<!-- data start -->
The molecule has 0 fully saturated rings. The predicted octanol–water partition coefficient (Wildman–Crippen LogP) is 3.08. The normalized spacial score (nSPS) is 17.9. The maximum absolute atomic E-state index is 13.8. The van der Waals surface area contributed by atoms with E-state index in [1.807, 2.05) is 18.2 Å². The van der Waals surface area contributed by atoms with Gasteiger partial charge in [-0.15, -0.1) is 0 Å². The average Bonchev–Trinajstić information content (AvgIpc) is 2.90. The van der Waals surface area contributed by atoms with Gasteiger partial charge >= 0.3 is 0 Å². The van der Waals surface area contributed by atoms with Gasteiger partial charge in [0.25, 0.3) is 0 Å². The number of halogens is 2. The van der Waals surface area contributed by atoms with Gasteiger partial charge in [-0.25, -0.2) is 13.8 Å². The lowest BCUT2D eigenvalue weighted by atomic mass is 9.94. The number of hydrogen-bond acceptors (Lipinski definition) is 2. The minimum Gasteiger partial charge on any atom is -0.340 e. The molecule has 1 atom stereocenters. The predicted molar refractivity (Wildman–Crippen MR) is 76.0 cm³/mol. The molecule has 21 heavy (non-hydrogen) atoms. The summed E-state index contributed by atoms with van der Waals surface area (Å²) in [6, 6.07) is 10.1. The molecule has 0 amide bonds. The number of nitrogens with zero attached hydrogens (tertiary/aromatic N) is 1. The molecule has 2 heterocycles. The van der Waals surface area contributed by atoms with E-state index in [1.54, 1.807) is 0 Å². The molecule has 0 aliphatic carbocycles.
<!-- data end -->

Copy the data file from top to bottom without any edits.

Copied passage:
The molecule has 0 fully saturated rings. The predicted octanol–water partition coefficient (Wildman–Crippen LogP) is 3.08. The normalized spacial score (nSPS) is 17.9. The maximum absolute atomic E-state index is 13.8. The van der Waals surface area contributed by atoms with E-state index in [1.807, 2.05) is 18.2 Å². The van der Waals surface area contributed by atoms with Gasteiger partial charge in [-0.15, -0.1) is 0 Å². The average Bonchev–Trinajstić information content (AvgIpc) is 2.90. The van der Waals surface area contributed by atoms with Gasteiger partial charge >= 0.3 is 0 Å². The van der Waals surface area contributed by atoms with Gasteiger partial charge in [0.25, 0.3) is 0 Å². The number of halogens is 2. The van der Waals surface area contributed by atoms with Gasteiger partial charge in [-0.25, -0.2) is 13.8 Å². The lowest BCUT2D eigenvalue weighted by atomic mass is 9.94. The number of hydrogen-bond acceptors (Lipinski definition) is 2. The minimum Gasteiger partial charge on any atom is -0.340 e. The molecule has 1 atom stereocenters. The predicted molar refractivity (Wildman–Crippen MR) is 76.0 cm³/mol. The molecule has 21 heavy (non-hydrogen) atoms. The summed E-state index contributed by atoms with van der Waals surface area (Å²) in [6, 6.07) is 10.1. The molecule has 0 amide bonds. The number of nitrogens with zero attached hydrogens (tertiary/aromatic N) is 1. The molecule has 2 heterocycles. The van der Waals surface area contributed by atoms with E-state index in [1.54, 1.807) is 0 Å². The molecule has 0 aliphatic carbocycles.